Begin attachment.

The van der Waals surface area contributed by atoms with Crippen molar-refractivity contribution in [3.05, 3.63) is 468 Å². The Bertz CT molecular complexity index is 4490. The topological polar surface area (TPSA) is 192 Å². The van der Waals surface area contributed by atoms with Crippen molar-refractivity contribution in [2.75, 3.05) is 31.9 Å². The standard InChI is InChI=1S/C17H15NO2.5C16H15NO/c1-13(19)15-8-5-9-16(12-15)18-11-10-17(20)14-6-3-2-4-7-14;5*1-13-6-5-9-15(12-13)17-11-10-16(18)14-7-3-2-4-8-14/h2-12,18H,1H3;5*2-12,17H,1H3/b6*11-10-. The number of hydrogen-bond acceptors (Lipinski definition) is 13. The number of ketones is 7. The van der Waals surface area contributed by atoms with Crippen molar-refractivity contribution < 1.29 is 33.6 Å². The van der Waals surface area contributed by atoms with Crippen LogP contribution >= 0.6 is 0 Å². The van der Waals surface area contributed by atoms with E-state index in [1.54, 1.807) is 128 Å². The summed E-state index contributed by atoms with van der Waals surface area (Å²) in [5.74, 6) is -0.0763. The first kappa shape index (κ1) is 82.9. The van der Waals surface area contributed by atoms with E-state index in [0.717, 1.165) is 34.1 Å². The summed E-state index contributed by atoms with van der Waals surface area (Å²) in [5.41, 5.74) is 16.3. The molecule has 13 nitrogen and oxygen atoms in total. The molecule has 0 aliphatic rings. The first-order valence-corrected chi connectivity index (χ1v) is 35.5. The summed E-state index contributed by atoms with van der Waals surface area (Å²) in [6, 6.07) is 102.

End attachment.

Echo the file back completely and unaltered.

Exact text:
The van der Waals surface area contributed by atoms with Crippen molar-refractivity contribution in [3.05, 3.63) is 468 Å². The Bertz CT molecular complexity index is 4490. The topological polar surface area (TPSA) is 192 Å². The van der Waals surface area contributed by atoms with Crippen molar-refractivity contribution in [2.75, 3.05) is 31.9 Å². The standard InChI is InChI=1S/C17H15NO2.5C16H15NO/c1-13(19)15-8-5-9-16(12-15)18-11-10-17(20)14-6-3-2-4-7-14;5*1-13-6-5-9-15(12-13)17-11-10-16(18)14-7-3-2-4-8-14/h2-12,18H,1H3;5*2-12,17H,1H3/b6*11-10-. The number of hydrogen-bond acceptors (Lipinski definition) is 13. The number of ketones is 7. The van der Waals surface area contributed by atoms with Crippen molar-refractivity contribution < 1.29 is 33.6 Å². The van der Waals surface area contributed by atoms with Crippen LogP contribution >= 0.6 is 0 Å². The van der Waals surface area contributed by atoms with E-state index in [1.54, 1.807) is 128 Å². The summed E-state index contributed by atoms with van der Waals surface area (Å²) in [5.74, 6) is -0.0763. The first kappa shape index (κ1) is 82.9. The van der Waals surface area contributed by atoms with E-state index in [0.717, 1.165) is 34.1 Å². The summed E-state index contributed by atoms with van der Waals surface area (Å²) in [5.41, 5.74) is 16.3. The molecule has 13 nitrogen and oxygen atoms in total. The molecule has 0 aliphatic rings. The first-order valence-corrected chi connectivity index (χ1v) is 35.5. The summed E-state index contributed by atoms with van der Waals surface area (Å²) in [6, 6.07) is 102.